Several Hunting Questions


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lpsharp88
January 21, 2013, 09:33 PM
Ok, my first ever hunting trip was a success! Killed 4 rabbits (the daily limit) with my Mossberg 590A1 w/ 18.5" barrel. So, first question is, how do I cook them? I fried one, and that was pretty ok, but what else can be done? Next, I wouldn't mind getting into deer hunting. I have an AR and a Mosin. I'm not too accurate with the Mosin (more shooter error than anything I'm sure). Is an AR sufficient to cleanly take deer? Also, I just have iron sights, should I invest in any sort of optic? I'm accurate out to 300m with irons/red dot, but should I get something that has a little zoom?
Thanks in advance!

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rcmodel
January 21, 2013, 09:39 PM
You might want to read the Ohio hunting regulations concerning deer hunting before you go deer hunting.

The way I read them:
Rifles (other than a muzzleloading rifle .38 caliber or larger) are not allowed for hunting deer in Ohio.

http://www.dnr.state.oh.us/Default.aspx?tabid=20829#deer

rc

Bobson
January 21, 2013, 09:47 PM
Given rc's post, you may as well pick up a smoothbore 28" barrel for that 590, and use buckshot.

Naybor
January 21, 2013, 10:03 PM
I've gotten a few recipes from this site"

http://rabbithuntingonline.com/recipes/

You can Google rabbit recipes to find more.

lpsharp88
January 21, 2013, 10:09 PM
Ah, I forgot to mention that I go to college in KY and will most likely be doing my deer hunting down there, and their hunting laws are much looser than in Ohio. Thanks!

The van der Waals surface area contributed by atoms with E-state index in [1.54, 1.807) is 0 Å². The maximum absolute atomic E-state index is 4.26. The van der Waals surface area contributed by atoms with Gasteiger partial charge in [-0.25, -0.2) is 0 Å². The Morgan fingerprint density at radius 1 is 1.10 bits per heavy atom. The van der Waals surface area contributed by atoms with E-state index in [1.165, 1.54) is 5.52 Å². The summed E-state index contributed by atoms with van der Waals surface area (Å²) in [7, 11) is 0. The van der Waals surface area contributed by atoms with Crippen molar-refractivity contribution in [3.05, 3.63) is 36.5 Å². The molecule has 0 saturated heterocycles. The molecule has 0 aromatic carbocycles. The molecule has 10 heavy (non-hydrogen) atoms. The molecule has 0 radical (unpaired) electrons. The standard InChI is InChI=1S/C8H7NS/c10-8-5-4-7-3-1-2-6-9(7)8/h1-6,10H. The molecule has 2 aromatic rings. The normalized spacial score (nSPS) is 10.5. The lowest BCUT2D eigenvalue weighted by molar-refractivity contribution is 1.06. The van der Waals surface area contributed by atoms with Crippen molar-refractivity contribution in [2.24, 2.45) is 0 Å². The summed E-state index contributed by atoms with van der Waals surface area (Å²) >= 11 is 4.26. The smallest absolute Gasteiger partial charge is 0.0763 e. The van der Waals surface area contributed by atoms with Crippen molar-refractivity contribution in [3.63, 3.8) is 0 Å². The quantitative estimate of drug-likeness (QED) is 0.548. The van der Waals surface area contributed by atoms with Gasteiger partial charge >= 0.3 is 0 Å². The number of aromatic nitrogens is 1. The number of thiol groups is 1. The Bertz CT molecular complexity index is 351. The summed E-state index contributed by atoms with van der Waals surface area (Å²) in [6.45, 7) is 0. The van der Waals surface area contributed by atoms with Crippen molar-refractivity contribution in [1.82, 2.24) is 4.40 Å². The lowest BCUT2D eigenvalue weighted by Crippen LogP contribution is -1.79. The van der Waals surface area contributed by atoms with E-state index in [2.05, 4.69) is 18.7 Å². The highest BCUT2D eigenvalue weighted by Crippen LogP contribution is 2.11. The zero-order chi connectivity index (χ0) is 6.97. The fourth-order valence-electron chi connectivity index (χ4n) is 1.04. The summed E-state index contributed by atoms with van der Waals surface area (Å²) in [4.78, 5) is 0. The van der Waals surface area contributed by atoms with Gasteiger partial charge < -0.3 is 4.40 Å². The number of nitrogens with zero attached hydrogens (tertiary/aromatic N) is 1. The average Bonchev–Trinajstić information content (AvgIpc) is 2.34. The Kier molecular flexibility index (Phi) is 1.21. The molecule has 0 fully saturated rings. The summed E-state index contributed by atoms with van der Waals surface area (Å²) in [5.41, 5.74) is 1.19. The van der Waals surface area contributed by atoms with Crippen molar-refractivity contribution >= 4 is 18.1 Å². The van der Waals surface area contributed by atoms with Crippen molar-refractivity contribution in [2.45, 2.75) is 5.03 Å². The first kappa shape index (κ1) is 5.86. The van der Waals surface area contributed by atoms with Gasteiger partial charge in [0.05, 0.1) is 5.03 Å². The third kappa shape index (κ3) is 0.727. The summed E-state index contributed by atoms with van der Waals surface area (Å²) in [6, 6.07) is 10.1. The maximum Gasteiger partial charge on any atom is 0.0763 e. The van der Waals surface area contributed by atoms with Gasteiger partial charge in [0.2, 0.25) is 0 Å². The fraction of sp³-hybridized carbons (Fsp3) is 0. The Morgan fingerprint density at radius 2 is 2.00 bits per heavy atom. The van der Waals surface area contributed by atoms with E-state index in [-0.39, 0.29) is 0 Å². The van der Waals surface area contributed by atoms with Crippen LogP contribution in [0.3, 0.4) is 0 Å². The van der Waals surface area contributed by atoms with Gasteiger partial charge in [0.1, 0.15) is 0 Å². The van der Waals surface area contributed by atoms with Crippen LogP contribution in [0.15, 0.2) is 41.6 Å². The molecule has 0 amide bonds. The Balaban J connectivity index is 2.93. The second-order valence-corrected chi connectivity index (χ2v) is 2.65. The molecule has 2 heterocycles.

1911 guy
January 22, 2013, 12:36 AM
Hey there, fellow Buckeye.

For deer hunting, I'd either go with the Mosin or slugs through the Mossberg. Even with premium ammo, the .223 is marginal for deer and most states have caliber restrictions, the most common being minimum .25 caliber.

Since Ohio deer season is the week after Thanksgiving every year, you may well find yourself at home in Ohio during the season. Here in Ohio, there are no rifles other than blackpowder allowed and shotgun slugs are the most popular choice. You've also got some of the better hunting in the state not too far from you.

I'm in the northern part of the state, Portage County, between Akron and Cleveland. But I'm also in the "Hunting Mentors" sticky at the top of this page. Give me a yell if you'd like. Although season is about over for anything but rabbit by the middle to end of January.

The Big Game Hunter
January 24, 2013, 10:57 AM
I agree with the above posters. While the AR-15 will certainly do the job if the bullet is placed perfectly, the Mosin is a much better choice. The 7.62x54R will give you a significantly larger margin of error and is what I would recommend. Some states, like Georgia, do allow .223 caliber rifles for deer hunting, most states do not. Whatever you do, ensure that you read and follow the regulations for whatever state you end up hunting in.

Sav .250
January 24, 2013, 01:34 PM
Check to see if your state DNR has a min cal to hunt big game. You can own one but possibly not use it to hunt with. Also may not be able to use a semi auto to hunt with either. J s/n.

Google your question on cooking rabbit.

Accurate out to 300 yds. Save your money. looks like your a crack shot from the get go.
Altough a deer doesn`t look very big at that distance!

sixgunner455
January 24, 2013, 02:22 PM
Kentucky, as I have just read, allows any centerfire caliber rifle for rifle hunting of deer.

Many states allow the .223. It is very capable, within reasonable ranges, of cleanly taking a deer. And many people hunt with an AR15. The AR was introduced to the shooting public as a light, tough, accurate hunting rifle.

As the OP has in his signature that he is an OIF vet, it would seem that he is familiar enough with the weapon to use one.

lpsharp88
January 24, 2013, 03:22 PM